The most hated man in football
My colleague Harry Mail recently posted (pun intended) an article titled “Are rich owners ruining football?” There are three possible answers to his question:
- I don’t know; I haven’t seen them play.
- No, at least not on their own.
While it’s possible that were the Glazers, Roman Abramovich, or Sheikh Mansour to actually kit up, I might change my answer, I’m going with number three.
It’s true money changes the game. The stakes are higher, which, in my opinion, affects everyone involved.
Players and managers become afraid to make mistakes. They tighten up, play with less freedom, and rarely speak their minds.
With regard to play, reflect on how amazed we all are with Manchester City’s immense success. Remember how we ridiculed Pep Guardiola only six months ago for not adjusting to the ‘realities’ of Premier League football by being a bit more careful and cautious. See how long we have abused Arsene Wenger for the same reason. Ask why we are now vilifying the Frenchman for not selling Alexis Sanchez and Mesut Ozil when he could have made a tidy profit on their desire to leave the Emirates Stadium and its comparatively barren trophy cabinet.
With regard to freedom of speech, recall how Harry Redknapp stared down the FA in 2010. Spurs boss at the time, he dared English football’s governing body to suspend him for criticising Mark Clattenburg’s performance in a loss to Manchester United. He vowed to boycott post-match interviews if he couldn’t answer “truthfully” when asked whether a referee had made hash of a call. The FA quickly announced it would take “no action.” Now fast-forward to September 2016, when Sam Allardyce was let go by the FA for shooting the sh*t with investigative reporters posing as Asian investors. His offence? Explaining how to skirt third-party ownership in a manner that was already in use and well-known.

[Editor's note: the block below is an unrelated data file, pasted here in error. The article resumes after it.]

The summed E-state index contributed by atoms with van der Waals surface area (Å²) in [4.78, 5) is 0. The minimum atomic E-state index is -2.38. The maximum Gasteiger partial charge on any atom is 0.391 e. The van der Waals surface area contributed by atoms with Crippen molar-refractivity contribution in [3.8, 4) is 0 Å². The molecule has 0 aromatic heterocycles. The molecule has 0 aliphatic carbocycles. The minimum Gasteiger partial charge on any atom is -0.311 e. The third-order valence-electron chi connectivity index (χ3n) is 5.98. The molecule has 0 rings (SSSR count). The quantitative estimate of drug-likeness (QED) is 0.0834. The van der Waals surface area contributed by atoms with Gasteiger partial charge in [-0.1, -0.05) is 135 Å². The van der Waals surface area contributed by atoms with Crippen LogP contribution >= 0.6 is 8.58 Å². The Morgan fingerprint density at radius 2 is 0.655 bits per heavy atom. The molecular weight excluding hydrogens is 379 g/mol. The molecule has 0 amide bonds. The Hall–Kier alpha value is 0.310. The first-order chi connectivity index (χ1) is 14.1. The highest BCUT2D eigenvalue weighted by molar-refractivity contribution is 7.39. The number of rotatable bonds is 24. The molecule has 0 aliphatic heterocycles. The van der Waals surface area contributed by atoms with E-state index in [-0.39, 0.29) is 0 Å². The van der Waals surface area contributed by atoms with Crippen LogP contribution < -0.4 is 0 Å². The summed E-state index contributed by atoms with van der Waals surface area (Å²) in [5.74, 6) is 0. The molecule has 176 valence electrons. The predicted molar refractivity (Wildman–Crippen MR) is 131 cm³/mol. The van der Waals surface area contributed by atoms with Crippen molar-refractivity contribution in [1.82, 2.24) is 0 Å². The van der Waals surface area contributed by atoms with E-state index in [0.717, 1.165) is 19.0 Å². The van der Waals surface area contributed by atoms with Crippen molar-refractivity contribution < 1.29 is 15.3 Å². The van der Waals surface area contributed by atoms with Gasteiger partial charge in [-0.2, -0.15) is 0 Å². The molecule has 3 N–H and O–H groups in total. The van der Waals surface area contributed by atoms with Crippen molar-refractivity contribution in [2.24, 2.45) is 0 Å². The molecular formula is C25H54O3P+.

Money has also completely altered the manner in which fans view the game. We spend endless hours poring over transfer rumours, whether the market is open or closed. When we’re not doing that, we are trying to fit the best XI we can into our salary-capped fantasy league. In general conversation, we rate a player according to how much he cost. Paul Pogba took so much stick after his £89 million move from Juventus. When he has a brilliant game, as he did Monday evening v Stoke, he can do no wrong. When he does wrong, though, he will never be worth the money in our view.
So, yes, money has drastically affected football. Nearly every penny flows through wealthy owners too. Yet they are hardly the only actors in this tragic comedy. Players and agents very often steal the show.
Evidence Henrikh Mkhitaryan and Mino Raiola.
The midfield Armenian hasn’t been lived up to Jose Mourinho’s exacting standard at Manchester United. The Portuguese has given up. He has decided to kill four birds with one stone by sending the player to Arsenal along with somewhere in the neighbourhood of £35 million for Alexis Sanchez. I say four birds because not only does he rid himself of an unresponsive, unproductive player, keep costs down, and receive a world class finisher and playmaker in return, he also keeps the Chilean from the grubby paws of his personal nemesis, Guardiola. Just the neat little manipulation we have come to expect from the Special One.